*/**** Image A Sound A- Extras C+
starring Adam Sandler, Drew Barrymore, Rob Schneider, Sean Astin
screenplay by George Wing
directed by Peter Segal
by Walter Chaw The stupid version of Groundhog Day, or, more to the point, the capering warm-up act for Charlie Kaufman's Eternal Sunshine of the Spotless Mind, the latest Adam Sandler vehicle 50 First Dates is just like almost every other alleged comedy released in the first quarter of any year in that lacks pace and energy. I don't know when it got so hard to make a movie with forward momentum, but I can tell you that the point in the film where you start to count the "dates" to figure out when the damned thing is going to end comes early. Still, there's a moment in the picture involving a brain-damaged young woman making a decision to erase the love of her life from her memory that caught me off guard, causing me to realize how much I hold out hope that Sandler will do another film like Punch-Drunk Love. Sad fact is, though, that it may never happen.
Henry (Sandler) is a vet at a Honolulu aquarium mainly because this gives hack director and Sandler crony Peter Segal the chance to insert a staggering number of penguin and walrus reaction shots, one for every time the imagination runs a little thin. An incurable philanderer, Henry one day falls in love with Lucy (Drew Barrymore), a woman injured in a pineapple-picking accident that causes her to forget everything that happened to her during the day while she sleeps at night. In another stroke of genius, Segal compares Barrymore's head to a pineapple--not a bad comparison, but not a flattering one, either. Henry's best friend is Ula, played by Rob Schneider in what amounts to a blackface performance as an ethnic Samoan, providing for the film its biggest laugh when Lucy takes a baseball bat to him. The bigger laugh would have been someone taking a baseball bat to Lucy. And Henry.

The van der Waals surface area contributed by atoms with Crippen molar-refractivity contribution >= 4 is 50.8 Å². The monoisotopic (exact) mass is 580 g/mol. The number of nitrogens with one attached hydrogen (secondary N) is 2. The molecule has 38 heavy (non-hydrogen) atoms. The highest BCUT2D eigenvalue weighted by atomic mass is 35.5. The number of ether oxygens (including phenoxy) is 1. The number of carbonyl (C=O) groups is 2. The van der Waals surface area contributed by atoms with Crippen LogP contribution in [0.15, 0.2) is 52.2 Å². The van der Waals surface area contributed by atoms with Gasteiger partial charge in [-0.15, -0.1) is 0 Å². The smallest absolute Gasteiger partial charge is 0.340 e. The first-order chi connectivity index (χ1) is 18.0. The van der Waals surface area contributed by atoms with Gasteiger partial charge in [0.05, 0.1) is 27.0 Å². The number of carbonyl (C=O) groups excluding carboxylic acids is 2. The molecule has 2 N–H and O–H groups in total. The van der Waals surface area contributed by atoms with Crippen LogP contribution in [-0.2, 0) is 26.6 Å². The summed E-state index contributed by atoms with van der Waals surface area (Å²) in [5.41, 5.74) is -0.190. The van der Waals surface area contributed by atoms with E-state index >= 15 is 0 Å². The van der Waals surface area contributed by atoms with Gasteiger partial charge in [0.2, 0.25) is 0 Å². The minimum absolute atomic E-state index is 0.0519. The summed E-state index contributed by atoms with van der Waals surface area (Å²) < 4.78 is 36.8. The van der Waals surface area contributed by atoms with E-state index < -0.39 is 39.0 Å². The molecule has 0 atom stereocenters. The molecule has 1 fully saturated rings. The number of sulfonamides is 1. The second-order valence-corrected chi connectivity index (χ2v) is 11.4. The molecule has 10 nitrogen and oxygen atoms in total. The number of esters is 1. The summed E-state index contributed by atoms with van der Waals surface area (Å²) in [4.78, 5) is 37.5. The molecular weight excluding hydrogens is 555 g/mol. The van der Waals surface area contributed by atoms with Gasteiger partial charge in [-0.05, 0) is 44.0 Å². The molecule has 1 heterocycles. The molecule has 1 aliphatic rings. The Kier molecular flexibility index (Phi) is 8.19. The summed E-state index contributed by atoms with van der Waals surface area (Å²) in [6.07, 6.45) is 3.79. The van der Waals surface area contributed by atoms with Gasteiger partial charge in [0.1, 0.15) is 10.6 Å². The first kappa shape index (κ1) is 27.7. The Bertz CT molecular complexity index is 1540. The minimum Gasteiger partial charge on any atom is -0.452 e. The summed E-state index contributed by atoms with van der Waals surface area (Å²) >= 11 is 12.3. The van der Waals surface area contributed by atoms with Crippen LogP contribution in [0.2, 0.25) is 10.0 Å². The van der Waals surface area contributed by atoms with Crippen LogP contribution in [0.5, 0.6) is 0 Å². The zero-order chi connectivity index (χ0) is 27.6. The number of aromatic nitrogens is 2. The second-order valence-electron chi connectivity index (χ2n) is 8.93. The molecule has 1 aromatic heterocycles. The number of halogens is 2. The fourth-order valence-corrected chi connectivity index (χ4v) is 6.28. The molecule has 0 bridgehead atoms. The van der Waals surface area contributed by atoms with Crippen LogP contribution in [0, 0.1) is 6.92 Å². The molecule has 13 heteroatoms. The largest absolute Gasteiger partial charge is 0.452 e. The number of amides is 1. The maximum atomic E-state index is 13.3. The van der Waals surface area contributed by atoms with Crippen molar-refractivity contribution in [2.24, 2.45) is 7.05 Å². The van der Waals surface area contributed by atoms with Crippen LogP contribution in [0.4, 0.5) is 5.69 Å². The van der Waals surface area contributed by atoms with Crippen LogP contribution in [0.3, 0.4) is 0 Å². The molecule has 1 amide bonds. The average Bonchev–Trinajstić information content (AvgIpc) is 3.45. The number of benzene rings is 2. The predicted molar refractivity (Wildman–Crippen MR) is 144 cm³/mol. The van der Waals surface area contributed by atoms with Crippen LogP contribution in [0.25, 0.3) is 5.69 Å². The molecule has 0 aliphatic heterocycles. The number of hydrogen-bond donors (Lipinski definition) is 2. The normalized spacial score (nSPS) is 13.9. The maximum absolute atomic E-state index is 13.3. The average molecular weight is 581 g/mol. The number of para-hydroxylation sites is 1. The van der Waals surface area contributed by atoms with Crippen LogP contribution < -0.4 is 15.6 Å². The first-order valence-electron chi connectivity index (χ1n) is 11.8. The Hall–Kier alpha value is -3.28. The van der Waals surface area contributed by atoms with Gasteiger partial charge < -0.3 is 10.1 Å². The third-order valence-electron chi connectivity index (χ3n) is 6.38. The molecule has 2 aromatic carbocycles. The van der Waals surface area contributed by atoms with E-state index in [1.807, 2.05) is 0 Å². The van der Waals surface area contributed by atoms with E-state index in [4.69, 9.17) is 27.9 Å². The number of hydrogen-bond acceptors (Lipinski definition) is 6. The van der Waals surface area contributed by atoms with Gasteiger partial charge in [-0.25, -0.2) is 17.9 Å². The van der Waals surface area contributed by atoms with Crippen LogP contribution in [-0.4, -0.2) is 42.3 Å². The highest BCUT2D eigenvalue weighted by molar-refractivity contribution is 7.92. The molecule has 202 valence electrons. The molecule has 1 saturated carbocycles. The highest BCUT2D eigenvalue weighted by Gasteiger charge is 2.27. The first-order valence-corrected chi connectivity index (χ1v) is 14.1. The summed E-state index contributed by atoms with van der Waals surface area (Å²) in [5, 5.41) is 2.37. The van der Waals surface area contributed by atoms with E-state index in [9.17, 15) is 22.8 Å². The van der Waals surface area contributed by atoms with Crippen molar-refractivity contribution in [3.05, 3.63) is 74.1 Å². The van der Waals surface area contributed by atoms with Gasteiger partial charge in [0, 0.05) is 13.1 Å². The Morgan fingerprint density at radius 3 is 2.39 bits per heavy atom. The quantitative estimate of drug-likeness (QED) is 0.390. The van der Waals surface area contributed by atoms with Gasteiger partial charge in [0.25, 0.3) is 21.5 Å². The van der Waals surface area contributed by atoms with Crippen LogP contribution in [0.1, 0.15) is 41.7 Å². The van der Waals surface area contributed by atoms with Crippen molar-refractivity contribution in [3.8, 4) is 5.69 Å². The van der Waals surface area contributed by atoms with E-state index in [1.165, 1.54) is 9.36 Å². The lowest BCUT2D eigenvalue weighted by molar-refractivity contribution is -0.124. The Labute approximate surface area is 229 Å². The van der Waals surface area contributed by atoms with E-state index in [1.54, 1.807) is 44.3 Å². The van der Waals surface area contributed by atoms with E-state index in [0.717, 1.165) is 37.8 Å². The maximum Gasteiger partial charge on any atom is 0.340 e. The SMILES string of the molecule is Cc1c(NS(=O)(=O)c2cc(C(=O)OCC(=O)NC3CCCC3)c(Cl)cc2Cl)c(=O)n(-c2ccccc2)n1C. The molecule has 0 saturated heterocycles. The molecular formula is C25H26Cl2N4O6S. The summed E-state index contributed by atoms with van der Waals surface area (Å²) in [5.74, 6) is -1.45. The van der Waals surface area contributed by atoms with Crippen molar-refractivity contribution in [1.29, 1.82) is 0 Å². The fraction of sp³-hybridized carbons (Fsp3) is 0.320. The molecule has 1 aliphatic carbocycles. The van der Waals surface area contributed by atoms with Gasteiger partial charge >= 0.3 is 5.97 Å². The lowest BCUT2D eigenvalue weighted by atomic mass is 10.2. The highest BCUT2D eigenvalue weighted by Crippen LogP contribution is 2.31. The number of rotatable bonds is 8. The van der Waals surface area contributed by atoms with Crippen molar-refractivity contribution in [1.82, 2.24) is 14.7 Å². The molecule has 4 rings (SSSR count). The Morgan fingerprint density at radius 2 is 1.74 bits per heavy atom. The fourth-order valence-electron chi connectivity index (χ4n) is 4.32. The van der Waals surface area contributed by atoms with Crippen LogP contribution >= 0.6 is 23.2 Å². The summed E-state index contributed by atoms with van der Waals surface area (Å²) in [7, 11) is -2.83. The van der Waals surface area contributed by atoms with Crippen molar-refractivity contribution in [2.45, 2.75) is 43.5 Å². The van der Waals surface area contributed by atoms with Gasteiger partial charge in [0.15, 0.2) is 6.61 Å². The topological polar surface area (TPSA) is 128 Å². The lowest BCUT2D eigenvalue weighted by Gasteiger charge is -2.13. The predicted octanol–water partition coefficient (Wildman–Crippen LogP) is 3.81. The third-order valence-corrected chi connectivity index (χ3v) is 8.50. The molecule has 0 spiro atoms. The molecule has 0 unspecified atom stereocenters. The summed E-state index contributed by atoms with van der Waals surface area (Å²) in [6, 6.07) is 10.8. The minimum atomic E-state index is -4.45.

When Segel decides to give the penguin and the walrus a break, he rolls out the old people who swear and adorable moppets--50 First Dates is an example of how to turn what was probably an ambitious script into a star vehicle, catering to Sandler's fans by referencing Happy Gilmore and catering to Sandler himself by giving Rob Schneider a large role that continues Sandler's disturbing propensity in all of his films to demean every imaginable Asian target (Schneider himself guilty once before as the voice of an Asian waiter in Eight Crazy Nights). There's a level of hate in Sandler's films that's disturbing; that the hate seems to be focused almost entirely on Asians appears to be forgivable mainly because Asians are the last great ethnic target whose abuse is sanctioned by mainstream American culture. Sandler helps.
There's an interesting thought in 50 First Dates about how the camera can function as memory, working the same way that Leonard Shelby's body art worked in Memento. And of course there's that fascinating moment in which Lucy decides that she's going to erase all knowledge of Henry, a melancholy sequence so well-crafted that it belongs in an entirely different film. But it's not enough to forgive a picture that, like almost everything produced under Sandler's Happy Madison banner, relies on laziness and the continued indulgence of a not-demanding audience, eternally one straw away from its back breaking. That 50 First Dates is awful is no surprise--that it appears to have had the potential to be great is just heartbreaking. Originally published: February 13, 2004.